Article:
Filmmaker Tiffany Shlain wants people to ponder what it takes to be a mensch.
So on Sept. 18, her new short film, “The Making of a Mensch,” will be a large part of the second annual Character Day — a day that aims to get people talking about how to be the best versions of themselves.
Character Day was created last year by Shlain’s S.F.-based nonprofit, Let it Ripple, and it quickly gained traction, with some 1,500 schools and organizations around the world participating. This year, the response has been even greater, with more than 5,500 entities — from classrooms to synagogues to families — signed up to show a short film and lead conversations about shaping personal character. Let it Ripple provides the films along with discussion materials and other resources.
The film last year was “The Science of Character,” an 8-minute piece that investigates the neuroscience and social science around character development. One of its themes, based on research by psychologists, is that qualities such as honesty, humility and kindness are not fixed but can actually be practiced and strengthened.
After that film showed, Shlain began hearing from people in the Jewish community that Judaism already had a centuries-old program for character development: Mussar.
So Shlain, who founded the Webby Awards and was nominated for an Emmy last year for her online series “The Future Starts Here,” set about creating “The Making of a Mensch.” Shlain is the director and the list of collaborators includes Rabbi Avi Orlow, the Jewish education specialist at the Foundation for Jewish Camp.
The 13-minute film probes Jewish teachings about character, and is one of three film choices for this year’s Character Day, along with “The Science of Character” and another new short, “The Adaptable Mind.”
Mussar dates back to the Pirkei Avot, a book from 200 C.E., which outlined 48 middot, or character traits, for practitioners to focus on to improve their own moral constitution. Through the Middle Ages, Jewish texts built on the Pirkei Avot by exploring paths for spiritual growth; in the 19th century, Mussar coalesced into a movement among Orthodox Jews in Lithuania.
Though Mussar never went away in the Orthodox community, it recently has experienced a renaissance; a growing number of Reform, Renewal and Conservative synagogues, Jewish organizations and schools in the Bay Area and in other parts of the country have Mussar programs that help practitioners work on middot in their own lives. The key to Mussar is practice: Adherents pick middot that they feel they need to work on, and one by one, commit to practicing them during their daily lives. Someone who is trying to become more generous, for instance, might try to practice an act of generosity every day, be it giving change to a homeless person or sharing potato chips with a classmate.
This method for developing one’s character is aligned with what modern science tells us about how people can most effectively change their habits, Shlain says.
“The work of the neuroscience of the last 20 years confirms what Mussar has been teaching for a very long time: that you can develop who you are,” Shlain said. “It’s about the repetition.”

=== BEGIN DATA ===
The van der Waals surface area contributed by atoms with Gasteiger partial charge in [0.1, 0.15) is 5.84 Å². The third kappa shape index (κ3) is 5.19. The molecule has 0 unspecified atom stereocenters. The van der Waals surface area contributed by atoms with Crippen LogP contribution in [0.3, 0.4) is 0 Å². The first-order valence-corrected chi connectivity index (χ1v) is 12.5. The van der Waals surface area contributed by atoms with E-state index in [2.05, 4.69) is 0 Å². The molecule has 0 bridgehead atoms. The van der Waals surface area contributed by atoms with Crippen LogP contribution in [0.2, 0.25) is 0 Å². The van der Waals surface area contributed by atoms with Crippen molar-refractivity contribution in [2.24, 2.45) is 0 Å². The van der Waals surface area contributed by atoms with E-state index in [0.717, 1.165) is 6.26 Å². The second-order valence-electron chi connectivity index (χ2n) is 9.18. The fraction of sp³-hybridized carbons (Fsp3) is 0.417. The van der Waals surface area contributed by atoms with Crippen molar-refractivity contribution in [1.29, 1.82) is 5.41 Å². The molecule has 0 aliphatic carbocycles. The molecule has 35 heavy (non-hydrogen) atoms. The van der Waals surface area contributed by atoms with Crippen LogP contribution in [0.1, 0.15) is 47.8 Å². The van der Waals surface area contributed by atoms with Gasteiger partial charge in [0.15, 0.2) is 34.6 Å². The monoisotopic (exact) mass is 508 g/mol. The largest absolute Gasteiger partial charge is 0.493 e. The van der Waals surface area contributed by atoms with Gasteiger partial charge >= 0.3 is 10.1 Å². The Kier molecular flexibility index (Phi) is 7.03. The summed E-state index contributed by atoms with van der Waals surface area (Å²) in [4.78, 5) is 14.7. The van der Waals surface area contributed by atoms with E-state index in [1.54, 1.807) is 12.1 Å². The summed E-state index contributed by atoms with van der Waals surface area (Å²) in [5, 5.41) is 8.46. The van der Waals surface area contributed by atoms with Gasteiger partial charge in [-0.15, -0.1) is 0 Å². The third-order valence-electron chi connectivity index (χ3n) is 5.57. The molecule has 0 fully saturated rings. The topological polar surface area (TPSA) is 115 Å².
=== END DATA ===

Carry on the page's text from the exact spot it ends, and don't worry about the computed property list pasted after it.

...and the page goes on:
Thus, a mensch is not born but made.
Though Shlain doesn’t consider herself religious, she finds Mussar to be a compelling Jewish teaching that is relevant in the 21st century. With her family, she observes a “technology Shabbat” every week where she turns off electronic devices for a day. Over the years, this practice has helped her develop more patience; without knowing it, she believes, she has been practicing Mussar.
Organizations as varied as the JCC Association of North America, the San Francisco Unified School District and the State Department have signed on as Character Day partners.
Moreover, the day has a strong Jewish connection, according to the Let it Ripple website, which states, “Character Day is intentionally during the High Holidays, perfect for this period of reflection on who we are” and notes that “rabbis and educators around the country [are] incorporating Character Day and ‘The Making of a Mensch’ into their High Holidays plans.”
The JCC of San Francisco is incorporating it, as well, with a 7 p.m. event on Sept. 18 that includes Shlain in conversation with KQED radio host Michael Krasny after a premiere screening of “The Making of a Mensch.”
The film is “provocative and informative in the very best way,” said Barbara Lane, the JCC’s director of arts and ideas. “We all want to be our own best selves. You read what some of our well-known leading thinkers are writing about character. It’s very much in the discussion today.”
For her part, Shlain is betting that, like her, Jews from all walks of life will be interested in connecting the science of character to ancient Jewish teachings.
“It gave me pride that Jewish people have been doing it for so long,” said Shlain, the director and co-writer of the 2005 film “The Tribe,” an 18-minute documentary that uses Barbie to explore what it means to be young, Jewish and American.
“The thing I love about Judaism is the wisdom, the intellectual ideas, the wrestling with ideas,” Shlain added, “and these are the ideas about living with purpose and leading a good life.”